Diego Rivera Protégé Victor Arnautoff Mural Saved from Oblivion

When Melinda McCrary took over as director of the modest Richmond history museum someone asked her: “Have you heard of this post office mural that has been lost?’” That simple question began the two-year saga of McCrary’s persistent pursuit of the lost mural.

The mural in question still existed in photograph, showing where it had once hung over the office door of the post master in the Richmond, California, a small city to the north of the Bay Area. There it hung for 35 years until its disappearance in the wake of a 1976 renovation of the building.

Why is this mural so interesting? In part because it is a prime example of the social art generated by the WPA public works programs. These were intended to provide relief to the unemployed—including artists– during the depression years, while at the same time improving public edifices. Under this program artists were commissioned to create art for public buildings. The post office mural, in particular, memorializes life in this city in 1941, just as WWII was getting underway. Another aspect of interest is the stature of the artist: on one hand, he was the lead artist for the murals in the famous Coit Tower of San Francisco, as well as a number of other works in the area; on the other he was mentored by the famous Mexican muralist, Diego Rivera.

How did Arnautoff come to work with Rivera? By a very circuitous route, to say the least. The son of an Orthodox priest, the Russian’s artistic talent was recognized early. But he lived during turbulent times, and distinguished himself first as a military officer, first in the army of Czar Nicholas II, and later in the White Army. After laying down arms, he spent five years in China, where he married his wife Lydia. Later, his father-in-law decided to help him study art and sent him all the way to California where he studied at the California Institute of Fine Arts. Then, when his visa ran out, distinguished artist Ralph Stackpole (who had been a friend of Diego Rivera when he was in Paris) suggested that Arnautoff go to work with the famous Mexican muralist. While in Mexico, he moved further to the left in his politics.

Arnautoff was, in fact, unrestricted by WPA guidelines on choice of theme. When he returned to the US and continued painting, however, he needed to be somewhat discreet about his political views, (During the McCarthy witch hunt years, there was an unsuccessful attempt to eject him from the faculty of Stanford owing to his socialist art.) The visual clues to his ideology can easily be missed. Why? Because his work often includes whimsical, humorous detail, such as self-portraits and inclusions of occasional visitors to the site (a man who stopped by each day while walking his dog!).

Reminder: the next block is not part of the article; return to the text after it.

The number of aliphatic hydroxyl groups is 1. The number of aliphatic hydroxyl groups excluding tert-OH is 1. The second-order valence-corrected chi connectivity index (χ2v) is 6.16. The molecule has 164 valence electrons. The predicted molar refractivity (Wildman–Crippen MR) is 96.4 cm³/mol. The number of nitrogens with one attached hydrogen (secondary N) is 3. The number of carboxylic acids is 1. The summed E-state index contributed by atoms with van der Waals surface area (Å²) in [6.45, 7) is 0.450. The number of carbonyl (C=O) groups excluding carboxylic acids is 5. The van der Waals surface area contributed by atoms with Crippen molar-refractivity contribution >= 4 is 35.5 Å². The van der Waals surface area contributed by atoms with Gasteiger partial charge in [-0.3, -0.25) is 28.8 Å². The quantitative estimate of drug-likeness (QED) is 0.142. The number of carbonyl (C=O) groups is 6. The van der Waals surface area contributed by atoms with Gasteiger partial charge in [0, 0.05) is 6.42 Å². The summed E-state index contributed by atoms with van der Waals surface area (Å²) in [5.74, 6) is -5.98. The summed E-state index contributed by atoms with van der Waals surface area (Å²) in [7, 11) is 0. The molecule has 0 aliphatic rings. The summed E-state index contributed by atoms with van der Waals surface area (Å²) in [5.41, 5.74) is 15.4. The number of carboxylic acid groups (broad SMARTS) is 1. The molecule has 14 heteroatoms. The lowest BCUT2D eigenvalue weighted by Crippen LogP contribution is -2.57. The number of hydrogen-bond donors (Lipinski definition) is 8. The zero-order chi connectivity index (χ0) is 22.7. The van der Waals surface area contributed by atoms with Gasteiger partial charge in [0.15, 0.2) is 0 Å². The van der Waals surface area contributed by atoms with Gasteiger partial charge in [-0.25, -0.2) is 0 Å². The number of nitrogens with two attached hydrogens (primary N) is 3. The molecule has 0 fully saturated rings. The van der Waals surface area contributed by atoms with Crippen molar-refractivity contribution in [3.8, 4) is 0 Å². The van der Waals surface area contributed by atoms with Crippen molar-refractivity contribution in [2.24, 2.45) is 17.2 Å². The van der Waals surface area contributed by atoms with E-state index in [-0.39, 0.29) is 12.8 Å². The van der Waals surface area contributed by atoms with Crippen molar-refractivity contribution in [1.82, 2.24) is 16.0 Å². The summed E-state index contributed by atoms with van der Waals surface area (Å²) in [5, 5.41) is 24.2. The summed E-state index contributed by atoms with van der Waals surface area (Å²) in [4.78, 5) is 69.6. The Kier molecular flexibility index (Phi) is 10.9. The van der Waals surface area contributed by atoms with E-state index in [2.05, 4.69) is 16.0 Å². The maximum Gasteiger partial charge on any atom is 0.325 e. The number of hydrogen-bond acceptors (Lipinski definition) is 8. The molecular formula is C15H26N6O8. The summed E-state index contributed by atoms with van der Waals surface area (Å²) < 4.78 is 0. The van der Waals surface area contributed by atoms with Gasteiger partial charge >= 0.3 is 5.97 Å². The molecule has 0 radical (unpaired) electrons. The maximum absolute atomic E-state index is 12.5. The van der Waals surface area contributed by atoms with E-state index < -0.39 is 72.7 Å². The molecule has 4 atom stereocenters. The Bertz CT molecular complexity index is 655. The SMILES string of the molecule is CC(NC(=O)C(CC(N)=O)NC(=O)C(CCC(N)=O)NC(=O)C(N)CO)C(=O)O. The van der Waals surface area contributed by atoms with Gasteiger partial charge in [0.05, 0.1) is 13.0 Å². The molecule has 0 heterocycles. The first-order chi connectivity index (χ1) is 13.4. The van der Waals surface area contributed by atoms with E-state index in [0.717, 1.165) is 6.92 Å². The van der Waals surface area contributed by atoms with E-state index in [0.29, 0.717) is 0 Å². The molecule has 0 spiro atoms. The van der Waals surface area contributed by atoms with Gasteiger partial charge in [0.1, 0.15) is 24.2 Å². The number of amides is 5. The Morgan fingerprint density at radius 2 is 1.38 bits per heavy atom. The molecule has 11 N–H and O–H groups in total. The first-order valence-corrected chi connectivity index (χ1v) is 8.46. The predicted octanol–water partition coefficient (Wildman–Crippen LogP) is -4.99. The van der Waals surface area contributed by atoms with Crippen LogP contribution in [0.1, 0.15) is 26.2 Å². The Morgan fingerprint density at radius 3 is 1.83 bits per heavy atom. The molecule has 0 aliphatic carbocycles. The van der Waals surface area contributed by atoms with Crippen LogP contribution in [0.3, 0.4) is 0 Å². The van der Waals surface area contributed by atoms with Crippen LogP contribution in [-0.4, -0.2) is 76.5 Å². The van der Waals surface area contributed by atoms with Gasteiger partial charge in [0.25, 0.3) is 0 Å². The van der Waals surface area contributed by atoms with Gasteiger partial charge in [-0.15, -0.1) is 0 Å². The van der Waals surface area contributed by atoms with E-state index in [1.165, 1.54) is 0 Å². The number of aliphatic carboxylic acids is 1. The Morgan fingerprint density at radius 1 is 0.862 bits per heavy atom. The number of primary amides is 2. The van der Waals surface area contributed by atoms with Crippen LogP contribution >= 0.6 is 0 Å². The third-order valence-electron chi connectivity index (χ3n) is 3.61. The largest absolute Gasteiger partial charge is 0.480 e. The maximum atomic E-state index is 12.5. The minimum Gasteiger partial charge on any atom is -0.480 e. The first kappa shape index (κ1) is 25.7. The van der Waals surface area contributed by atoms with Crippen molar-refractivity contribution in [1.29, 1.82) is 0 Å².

If you examine the Richmond mural, you will see that one side portrays a quiet town and ordinary citizens; in the background, the transition to industrial city is shown– a freight train passes by oil tanks and a refinery spouts black smoke. On the right hand side Arnautoff depicts four dock workers on their lunch break, perhaps discussing their concerns as members of the epic-making longshoremen’s union. They can be identified by the pins on their hats. One of the four workers is black — a gesture toward the fact that the local longshoremen’s union was one of the first to promote an a racially integrated workforce

The Longshoremen’s Union changed the lives of dock workers by holding a 1934 strike also portrayed by Arnautoff. When authorities covered his representation of the strike, he marched in protest. The longshoremen’s leader of 40 years, Harry Bridges, is also elsewhere portrayed by Arnautoff.

In the end, curator McCrary short-circuited Post Office bureaucracy to recover the endangered 10 x 20 oil on canvas mural. With the help of a museum board member, she tracked down a former janitor and they surreptitiously unearthed the carefully boxed mural which had been shuffled into the basement and then forgotten. Unable to remove the mural without authorization, McCrary faced a long negotiation and then a terrible scare when the Post Office basement was flooded. Fortunately, the fact that it had been mounted on stilts within the box saved the mural from damage. A copy of the mural is now on display in San Francisco State University, and the original awaits restoration. Where? In the basement of the Richmond History Museum!